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Tennessee Williams’ psychiatrist told him that all his plays are full of “hate, anger and envy”. How far do you think this opinion applies to Scene Three of the Glass Menagerie?

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Nina Tite 22.02.02 Tennessee Williams' psychiatrist told him that all his plays are full of "hate, anger and envy". How far do you think this opinion applies to Scene Three of the Glass Menagerie? In Scene three of the Glass Menagerie hate, anger and envy are all presented not only through the characters, (in what they say and in what they do,) but also by the set and by the argument between Amanda and Tom which is the main feature of the scene. However although Williams' psychiatrist listed emotions which are evident in the play he overlooked others such as love and sadness which play a big part in his writing. Hate and anger are perhaps the strongest emotions featured in this scene as all the characters seem to direct hate or anger at someone or something. As the majority of this scene focuses on the argument between Tom and Amanda it is mainly these two characters that obviously display their hatred and anger towards each other and society. Tom hates Amanda because she restrains him from a normal life as he is constantly providing for the family and not allowed to lead a life of his own. Tom resents his mother because of the wrong choice she made about her husband. Consequently Tom is carrying the responsibility of being the family man because of his mother's mistake by working in a factory job whilst really he would rather be writing poetry. ...read more.


The bitterness and perhaps hatred felt by her towards the departure of her husband is shown by the fact that she wears "a very old bathrobe, much too large for her slight figure, a relic of the faithless Mr Wingfield". This symbolises that she is trying to take responsibility for the family but the fact that the bathrobe is too big shows she cannot cope with it. This perhaps explains her anger with Tom, who is becoming too like his father for her liking. She senses Tom is envious of the fact that his father managed to escape the family and the suffocating world in which the three of them live when in a heated speech to Amanda he states, "if self is all I thought of, Mother, I'd be where he is - GONE!" This reveals his animosity to his mother and father. Tom is perhaps also envious of the "gentlemen caller", although an illusionary figure he has the freedom to call where he pleases and to ask girls out, something that Tom has not and would dearly love. Although Amanda is angry with Tom, perhaps some of this anger is generated by the fact that she herself is envious of Tom. She realises that Tom is the real authority in the family, for without his money the family would not survive and Tom, instead of her has control. ...read more.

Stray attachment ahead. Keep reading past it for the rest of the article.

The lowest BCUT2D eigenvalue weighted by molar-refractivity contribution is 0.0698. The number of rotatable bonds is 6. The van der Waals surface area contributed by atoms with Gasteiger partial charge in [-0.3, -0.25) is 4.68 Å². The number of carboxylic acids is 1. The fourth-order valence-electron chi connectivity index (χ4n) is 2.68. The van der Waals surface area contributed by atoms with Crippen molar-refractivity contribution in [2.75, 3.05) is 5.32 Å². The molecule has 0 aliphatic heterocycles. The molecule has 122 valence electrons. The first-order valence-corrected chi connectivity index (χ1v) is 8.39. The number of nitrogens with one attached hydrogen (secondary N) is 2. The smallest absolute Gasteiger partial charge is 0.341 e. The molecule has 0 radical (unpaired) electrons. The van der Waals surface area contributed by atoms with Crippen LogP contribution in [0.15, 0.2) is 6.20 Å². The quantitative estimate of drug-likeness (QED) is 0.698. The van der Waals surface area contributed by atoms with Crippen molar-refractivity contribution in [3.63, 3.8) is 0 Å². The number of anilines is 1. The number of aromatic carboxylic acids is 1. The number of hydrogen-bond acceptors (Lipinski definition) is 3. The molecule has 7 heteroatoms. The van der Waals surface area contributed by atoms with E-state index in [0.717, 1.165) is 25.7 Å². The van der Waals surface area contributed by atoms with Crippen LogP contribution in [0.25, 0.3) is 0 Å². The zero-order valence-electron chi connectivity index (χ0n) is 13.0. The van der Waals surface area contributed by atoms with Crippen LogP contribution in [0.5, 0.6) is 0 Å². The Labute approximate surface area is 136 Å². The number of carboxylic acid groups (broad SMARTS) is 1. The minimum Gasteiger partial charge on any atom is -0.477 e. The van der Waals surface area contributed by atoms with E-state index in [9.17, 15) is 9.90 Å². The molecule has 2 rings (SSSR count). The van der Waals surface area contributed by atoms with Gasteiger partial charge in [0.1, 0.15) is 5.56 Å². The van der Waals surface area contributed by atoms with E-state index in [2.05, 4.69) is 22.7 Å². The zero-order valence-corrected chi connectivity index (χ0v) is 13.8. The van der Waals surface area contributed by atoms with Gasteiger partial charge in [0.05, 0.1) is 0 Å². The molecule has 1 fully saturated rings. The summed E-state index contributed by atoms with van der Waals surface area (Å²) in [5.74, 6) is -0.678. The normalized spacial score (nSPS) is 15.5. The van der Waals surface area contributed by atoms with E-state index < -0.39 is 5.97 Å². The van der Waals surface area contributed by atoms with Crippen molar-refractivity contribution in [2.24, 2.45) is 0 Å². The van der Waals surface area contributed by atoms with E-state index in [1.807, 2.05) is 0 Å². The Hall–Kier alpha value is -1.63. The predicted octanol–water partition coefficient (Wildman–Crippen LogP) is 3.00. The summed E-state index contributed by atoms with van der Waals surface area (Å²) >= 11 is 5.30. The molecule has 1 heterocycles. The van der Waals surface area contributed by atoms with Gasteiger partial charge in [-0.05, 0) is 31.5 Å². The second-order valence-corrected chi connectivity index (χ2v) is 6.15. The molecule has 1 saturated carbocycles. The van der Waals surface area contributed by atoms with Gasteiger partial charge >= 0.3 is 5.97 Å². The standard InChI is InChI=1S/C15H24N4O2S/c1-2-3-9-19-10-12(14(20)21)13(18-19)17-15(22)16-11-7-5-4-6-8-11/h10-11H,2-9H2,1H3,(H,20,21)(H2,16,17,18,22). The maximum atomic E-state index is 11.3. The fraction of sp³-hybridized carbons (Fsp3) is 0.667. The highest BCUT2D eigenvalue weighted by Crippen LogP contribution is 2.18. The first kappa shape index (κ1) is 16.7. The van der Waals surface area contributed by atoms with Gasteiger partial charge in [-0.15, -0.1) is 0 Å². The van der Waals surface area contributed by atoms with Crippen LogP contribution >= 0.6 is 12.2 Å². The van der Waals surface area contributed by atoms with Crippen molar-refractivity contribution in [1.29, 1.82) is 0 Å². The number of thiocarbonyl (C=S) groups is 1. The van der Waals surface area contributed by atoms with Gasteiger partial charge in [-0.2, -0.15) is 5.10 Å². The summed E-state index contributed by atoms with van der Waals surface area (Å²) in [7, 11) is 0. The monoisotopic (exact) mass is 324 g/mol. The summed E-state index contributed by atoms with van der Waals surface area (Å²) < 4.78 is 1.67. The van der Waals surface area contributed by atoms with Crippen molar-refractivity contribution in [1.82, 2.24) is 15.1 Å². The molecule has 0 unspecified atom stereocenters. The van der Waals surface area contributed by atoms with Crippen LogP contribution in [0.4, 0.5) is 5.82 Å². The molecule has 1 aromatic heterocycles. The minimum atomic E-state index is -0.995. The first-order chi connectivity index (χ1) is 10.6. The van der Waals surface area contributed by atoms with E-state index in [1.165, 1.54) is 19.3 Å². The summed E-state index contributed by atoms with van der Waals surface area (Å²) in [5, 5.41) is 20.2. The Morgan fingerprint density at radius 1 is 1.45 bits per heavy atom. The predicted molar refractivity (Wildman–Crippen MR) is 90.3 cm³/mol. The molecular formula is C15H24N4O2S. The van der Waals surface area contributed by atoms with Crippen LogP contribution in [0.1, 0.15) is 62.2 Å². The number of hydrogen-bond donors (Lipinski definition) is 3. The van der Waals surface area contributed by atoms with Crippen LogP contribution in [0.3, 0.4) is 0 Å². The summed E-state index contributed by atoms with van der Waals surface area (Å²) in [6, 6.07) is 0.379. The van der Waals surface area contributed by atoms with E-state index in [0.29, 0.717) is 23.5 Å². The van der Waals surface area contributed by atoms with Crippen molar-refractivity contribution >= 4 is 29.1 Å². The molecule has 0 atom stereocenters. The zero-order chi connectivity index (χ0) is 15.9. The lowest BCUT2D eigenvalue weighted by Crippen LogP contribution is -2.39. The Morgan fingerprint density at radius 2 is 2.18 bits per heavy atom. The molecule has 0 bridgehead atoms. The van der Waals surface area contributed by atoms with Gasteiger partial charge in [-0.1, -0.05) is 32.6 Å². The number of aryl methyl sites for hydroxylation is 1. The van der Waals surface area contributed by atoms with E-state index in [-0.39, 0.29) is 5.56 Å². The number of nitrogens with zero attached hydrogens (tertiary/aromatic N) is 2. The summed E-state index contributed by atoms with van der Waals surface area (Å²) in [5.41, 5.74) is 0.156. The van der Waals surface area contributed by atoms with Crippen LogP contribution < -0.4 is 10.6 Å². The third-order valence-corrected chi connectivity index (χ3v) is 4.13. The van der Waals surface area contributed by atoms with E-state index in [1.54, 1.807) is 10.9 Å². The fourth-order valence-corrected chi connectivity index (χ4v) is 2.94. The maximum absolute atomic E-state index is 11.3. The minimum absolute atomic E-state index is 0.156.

The phone conversation held at the beginning of the scene shows Amanda is capable of taking practical steps in a world of reality. This gives the viewer hope that things in the family are perhaps not as bad as they seem and perhaps Tom gains hope from this as it might mean a way out for him if his mother has a job. However, with this hope also comes sadness. The play and the characters in it revolve around the pain of living but in different ways. For Laura it is her painful shyness that prevents her from entering into the world of reality and instead she finds her solitude and comfort in her glass menagerie. For Tom it is the sadness that comes with being trapped in the home and the world of these three individuals. The real world seems so much more enticing to Tom and perhaps the sad fact is that to get there he has to sacrifice the lives of two others to get his happiness. The fragility of human life is a sad but beautiful thing symbolised all too well in Laura and her Glass Menagerie. Tennessee William's psychiatrist was right in the sense that many of his plays contain "hate, anger and envy", a reflection of his life but he missed the more beautiful poignant emotions that William's was trying to convey. The love for a sibling, the fragility of human life, the pain of living or hope that quickly dies are all mentioned in this one scene alone, reflecting the other side of William's life and mind. ...read more.

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